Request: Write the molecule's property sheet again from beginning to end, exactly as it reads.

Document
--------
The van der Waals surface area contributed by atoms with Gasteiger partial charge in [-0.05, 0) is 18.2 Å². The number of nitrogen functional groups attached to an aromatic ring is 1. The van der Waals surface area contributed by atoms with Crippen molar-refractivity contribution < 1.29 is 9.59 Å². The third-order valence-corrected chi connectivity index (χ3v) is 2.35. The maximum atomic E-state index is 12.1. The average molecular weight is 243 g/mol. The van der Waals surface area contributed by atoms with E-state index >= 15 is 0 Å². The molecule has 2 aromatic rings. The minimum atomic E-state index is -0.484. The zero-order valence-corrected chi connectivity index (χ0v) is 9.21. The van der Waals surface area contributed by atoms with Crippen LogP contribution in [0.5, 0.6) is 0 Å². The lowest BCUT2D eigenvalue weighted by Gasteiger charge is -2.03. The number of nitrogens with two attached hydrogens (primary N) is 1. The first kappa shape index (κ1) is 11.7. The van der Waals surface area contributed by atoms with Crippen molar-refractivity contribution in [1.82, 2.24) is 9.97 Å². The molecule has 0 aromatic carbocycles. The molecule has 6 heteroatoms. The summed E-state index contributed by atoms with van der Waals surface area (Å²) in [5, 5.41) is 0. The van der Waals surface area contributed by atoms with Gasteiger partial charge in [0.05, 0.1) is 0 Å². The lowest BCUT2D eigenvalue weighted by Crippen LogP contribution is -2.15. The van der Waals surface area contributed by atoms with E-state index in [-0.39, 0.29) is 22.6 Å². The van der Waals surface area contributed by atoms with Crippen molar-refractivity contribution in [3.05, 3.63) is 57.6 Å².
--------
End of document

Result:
The van der Waals surface area contributed by atoms with Gasteiger partial charge in [-0.05, 0) is 18.2 Å². The number of nitrogen functional groups attached to an aromatic ring is 1. The van der Waals surface area contributed by atoms with Crippen molar-refractivity contribution < 1.29 is 9.59 Å². The third-order valence-corrected chi connectivity index (χ3v) is 2.35. The maximum atomic E-state index is 12.1. The average molecular weight is 243 g/mol. The van der Waals surface area contributed by atoms with E-state index >= 15 is 0 Å². The molecule has 2 aromatic rings. The minimum atomic E-state index is -0.484. The zero-order valence-corrected chi connectivity index (χ0v) is 9.21. The van der Waals surface area contributed by atoms with Crippen LogP contribution in [0.5, 0.6) is 0 Å². The lowest BCUT2D eigenvalue weighted by Gasteiger charge is -2.03. The number of nitrogens with two attached hydrogens (primary N) is 1. The first kappa shape index (κ1) is 11.7. The van der Waals surface area contributed by atoms with Crippen molar-refractivity contribution in [1.82, 2.24) is 9.97 Å². The molecule has 0 aromatic carbocycles. The molecule has 6 heteroatoms. The summed E-state index contributed by atoms with van der Waals surface area (Å²) in [5, 5.41) is 0. The van der Waals surface area contributed by atoms with Gasteiger partial charge in [0.05, 0.1) is 0 Å². The lowest BCUT2D eigenvalue weighted by Crippen LogP contribution is -2.15. The van der Waals surface area contributed by atoms with E-state index in [-0.39, 0.29) is 22.6 Å². The van der Waals surface area contributed by atoms with Crippen molar-refractivity contribution in [3.05, 3.63) is 57.6 Å².